Dr. Elizabeth Prodromou was invited to Boston College to speak about Vladimir Putin’s use of the Russian Orthodox Church as a soft power tool to promote the Russian Federation’s foreign policy goals on March 29, 2022.
Prodromou started by explaining Putin’s current goal of re-establishing Russia as a “great power” with a wide sphere of influence in its post-Cold War era. To achieve this, Russia has been observed using both soft and sharp power in place of hard power to exert its will.
The idea of soft power involves persuasion and leading by example to cause others to follow a country’s influence. Sharp power is rather about the impairment of free expression and distortion of the political environment. In the modern world, technology is often used as a form of sharp power to create multiple competing truths.
“In terms of the Moscow patriarchy and its relationship with the Kremlin, we see that both soft and sharp power tools have been deployed for influence-building,” Prodromou stated.
Prodromou also spoke about Russia’s religious diplomacy, in which religious institutions practice their own democracies and geopolitics outside of the state. Russia uses religious ideas, institutions, individuals, and networks of interactions to develop spheres of influence, restore Russia’s great power status, and connect territorial ambitions with cultural-religious ambitions.
“It’s about understanding geographies in the territorial and physical sense, but also understanding geographies in terms of symbolic cultural and religious spaces,” Prodromou explained. “We see these two types of geopolitics help us to understand how Russia builds influence through use of soft and sharp power.”
In addition to religious diplomacy, Russia is also seen practicing strategic conservatism, which reflects the idea that political and cultural preferences can be used strategically to achieve certain ends. Prodromou emphasized how this strategic conservatism becomes the framework that allows Russia’s use of soft and sharp power for building its influence.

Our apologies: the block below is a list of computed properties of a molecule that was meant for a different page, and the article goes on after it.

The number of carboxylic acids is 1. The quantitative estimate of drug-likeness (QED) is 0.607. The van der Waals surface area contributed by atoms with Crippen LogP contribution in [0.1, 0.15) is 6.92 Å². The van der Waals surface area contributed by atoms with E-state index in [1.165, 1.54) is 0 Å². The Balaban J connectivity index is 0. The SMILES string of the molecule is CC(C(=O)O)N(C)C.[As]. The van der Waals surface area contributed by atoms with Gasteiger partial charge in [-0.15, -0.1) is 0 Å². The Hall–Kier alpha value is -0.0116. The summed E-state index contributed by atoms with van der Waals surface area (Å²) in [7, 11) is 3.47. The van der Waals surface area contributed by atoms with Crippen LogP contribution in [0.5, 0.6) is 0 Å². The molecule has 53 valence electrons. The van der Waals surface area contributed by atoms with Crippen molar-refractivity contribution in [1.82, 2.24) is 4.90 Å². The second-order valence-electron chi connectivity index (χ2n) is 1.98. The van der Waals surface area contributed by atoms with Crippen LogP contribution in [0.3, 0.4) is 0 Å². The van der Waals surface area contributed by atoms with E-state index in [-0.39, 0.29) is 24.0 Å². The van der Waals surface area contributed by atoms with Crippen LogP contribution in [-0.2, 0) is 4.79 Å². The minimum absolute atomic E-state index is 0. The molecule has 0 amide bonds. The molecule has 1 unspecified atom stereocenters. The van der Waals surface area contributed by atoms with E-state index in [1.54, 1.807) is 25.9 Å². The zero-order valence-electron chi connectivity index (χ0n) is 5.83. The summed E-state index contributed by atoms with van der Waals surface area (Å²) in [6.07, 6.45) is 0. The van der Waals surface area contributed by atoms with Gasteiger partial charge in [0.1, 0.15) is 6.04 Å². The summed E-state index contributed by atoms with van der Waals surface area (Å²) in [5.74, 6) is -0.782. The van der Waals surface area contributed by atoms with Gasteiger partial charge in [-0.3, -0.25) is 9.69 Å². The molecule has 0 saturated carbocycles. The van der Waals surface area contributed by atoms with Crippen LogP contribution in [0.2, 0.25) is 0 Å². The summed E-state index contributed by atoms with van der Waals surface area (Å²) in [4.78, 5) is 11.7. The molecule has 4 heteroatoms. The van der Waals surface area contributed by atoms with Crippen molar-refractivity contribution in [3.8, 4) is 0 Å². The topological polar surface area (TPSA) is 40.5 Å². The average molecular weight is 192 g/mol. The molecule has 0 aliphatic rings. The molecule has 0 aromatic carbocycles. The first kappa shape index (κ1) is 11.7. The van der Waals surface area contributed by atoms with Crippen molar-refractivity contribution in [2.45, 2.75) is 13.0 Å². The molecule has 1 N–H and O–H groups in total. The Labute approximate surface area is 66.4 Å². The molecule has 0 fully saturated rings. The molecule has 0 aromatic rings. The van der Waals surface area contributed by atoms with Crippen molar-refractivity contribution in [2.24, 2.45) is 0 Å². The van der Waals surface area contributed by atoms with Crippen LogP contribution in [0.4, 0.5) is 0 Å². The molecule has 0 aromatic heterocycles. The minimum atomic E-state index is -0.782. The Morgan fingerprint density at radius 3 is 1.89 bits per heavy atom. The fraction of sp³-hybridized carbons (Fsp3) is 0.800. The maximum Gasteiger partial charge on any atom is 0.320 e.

“The conservative norms, ideas, values, and institutional bearers of those, would create a new moral framework, by which Russia would regain its great power status, domestic strength, and capacity to project its influence beyond its borders,” Prodromou elaborated.
Prodromou also explained her focus on Greece and how its strategic location makes it valuable to Russia for expanding its global influence. Greece’s position within the global Orthodox system causes Moscow to see it as a crucial target for influence building, due to traditional and religious geopolitics.
The Russian state and the Russian Orthodox Church have both seen religion as a valuable means of influence-building within Greece. Orthodoxy is seen as a method of disruption within NATO, and Russia uses these ideas to spread its supremacy.
“The church-state arrangement is dependent on [Vladimir Putin and Patriarch Kirill’s] personalities, but even once those two personalities depart the scene, the institutional relationship and the consequences of that relationship… it will take time before there’s any sort of a transformation,” Prodromou explained.
Ukraine has also become a critical case for Moscow’s deployment of soft and sharp power. In January of 2019, a decision was made granting autocephaly of the Orthodox Church of Ukraine, dissolving Russia’s religious authority over the country. This U.S.-facilitated decision was intended to strike a blow to Russia’s control and to target the Moscow patriarchy by weakening its theological impact.
“The importance of Ukraine, for Russia’s ‘Russian world’ strategy as well as how Russia understands its own security interests, is linked to this cultural and religious soft and sharp power of the Moscow patriarchy,” Prodromou emphasized.
The use of soft and sharp power has been instrumental in Russia’s strategy to once again achieve its status as a world power by expanding its global influence, primarily through the Russian Orthodox Church and its expansion of Russian cultural and traditional values. As Russia’s influence continues to grow, especially in the cases of Greece and Ukraine, these changes are seen more and more often.